Simplify this code:

Is there a better way to write:

            out[idx + 0] = lhs_bytes[0];
            out[idx + 1] = lhs_bytes[1];
            out[idx + 2] = lhs_bytes[2];
            out[idx + 3] = lhs_bytes[3];

here out: &mut [u8] and lhs_bytes: [u8; 4]




Does this incur a for loop and branching? I'm slightly surprised there isn't a simple way to directly assign a [u8; 4].

optimizing compilers are pretty impressive these days. you should check the assembly output to get a useful answer to that question.


Both versions of the code require branching to check whether the indices are in range. In many contexts this could be optimized, but that would require that you provide a larger context of how this code is used.

@geeklint's version is somewhat better optimized by the compiler than the original code, because the original generates 4 branches in between moving bytes while @geeklint's code generates 2 branches and then moves all 4 bytes in one go:

The compiler could be smarter about the original code, but isn't. There is a ticket for this:

1 Like

You could write this:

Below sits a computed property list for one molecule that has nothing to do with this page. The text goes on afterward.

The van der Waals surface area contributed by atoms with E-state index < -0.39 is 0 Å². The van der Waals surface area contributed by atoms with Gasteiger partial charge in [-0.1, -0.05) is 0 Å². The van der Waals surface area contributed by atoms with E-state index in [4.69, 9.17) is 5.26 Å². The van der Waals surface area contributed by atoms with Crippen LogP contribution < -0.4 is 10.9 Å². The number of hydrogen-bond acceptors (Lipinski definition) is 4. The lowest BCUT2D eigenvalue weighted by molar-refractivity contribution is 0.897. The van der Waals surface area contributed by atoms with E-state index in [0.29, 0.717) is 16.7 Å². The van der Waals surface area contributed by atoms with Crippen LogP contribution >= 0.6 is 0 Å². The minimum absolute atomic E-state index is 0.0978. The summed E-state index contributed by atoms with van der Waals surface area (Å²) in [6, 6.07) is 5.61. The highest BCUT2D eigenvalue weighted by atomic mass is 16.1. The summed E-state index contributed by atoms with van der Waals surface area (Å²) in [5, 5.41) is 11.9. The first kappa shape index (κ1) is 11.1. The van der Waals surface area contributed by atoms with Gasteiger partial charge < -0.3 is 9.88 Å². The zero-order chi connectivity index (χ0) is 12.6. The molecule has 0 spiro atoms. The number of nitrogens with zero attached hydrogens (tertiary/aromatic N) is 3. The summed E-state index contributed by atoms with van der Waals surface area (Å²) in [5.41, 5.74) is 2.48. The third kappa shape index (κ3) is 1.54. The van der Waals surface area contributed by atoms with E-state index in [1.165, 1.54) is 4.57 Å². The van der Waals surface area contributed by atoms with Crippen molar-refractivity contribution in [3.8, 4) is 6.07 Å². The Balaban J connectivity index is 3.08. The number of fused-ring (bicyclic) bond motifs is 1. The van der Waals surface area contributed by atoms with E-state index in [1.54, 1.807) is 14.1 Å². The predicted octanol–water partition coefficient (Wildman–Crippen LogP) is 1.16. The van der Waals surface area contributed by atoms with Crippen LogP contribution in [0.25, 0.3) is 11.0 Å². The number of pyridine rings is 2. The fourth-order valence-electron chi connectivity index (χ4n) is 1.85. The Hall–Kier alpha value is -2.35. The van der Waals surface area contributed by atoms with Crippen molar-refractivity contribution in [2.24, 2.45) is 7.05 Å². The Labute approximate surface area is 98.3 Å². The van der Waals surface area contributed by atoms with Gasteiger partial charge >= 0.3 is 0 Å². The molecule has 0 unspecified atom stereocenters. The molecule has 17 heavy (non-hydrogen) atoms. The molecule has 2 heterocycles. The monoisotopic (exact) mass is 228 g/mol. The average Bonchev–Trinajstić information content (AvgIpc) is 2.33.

pub fn code3(out: &mut [u8], vals: [u8; 4], idx: usize) {
    *<&mut [u8; 4]>::try_from(&mut out[idx..idx+4]).unwrap() = vals;

It compiles down to exactly the same as the copy_from_slice version though.


Exactly what the "get arrays from a slice" methods are going to be is still up in the air. If you're willing to try out nightly things, you could give feedback in the tracking issues for things like and and
Add slice::{split_,}{first,last}_chunk{,_mut} by clarfonthey · Pull Request #95198 · rust-lang/rust · GitHub.

YMMV, but you can also write that as out[idx..][..4], which I tend to prefer since it makes the "it'll end up 4 elements long" blatantly obvious, and means I don't have to think about overflow.


This topic was automatically closed 90 days after the last reply. We invite you to open a new topic if you have further questions or comments.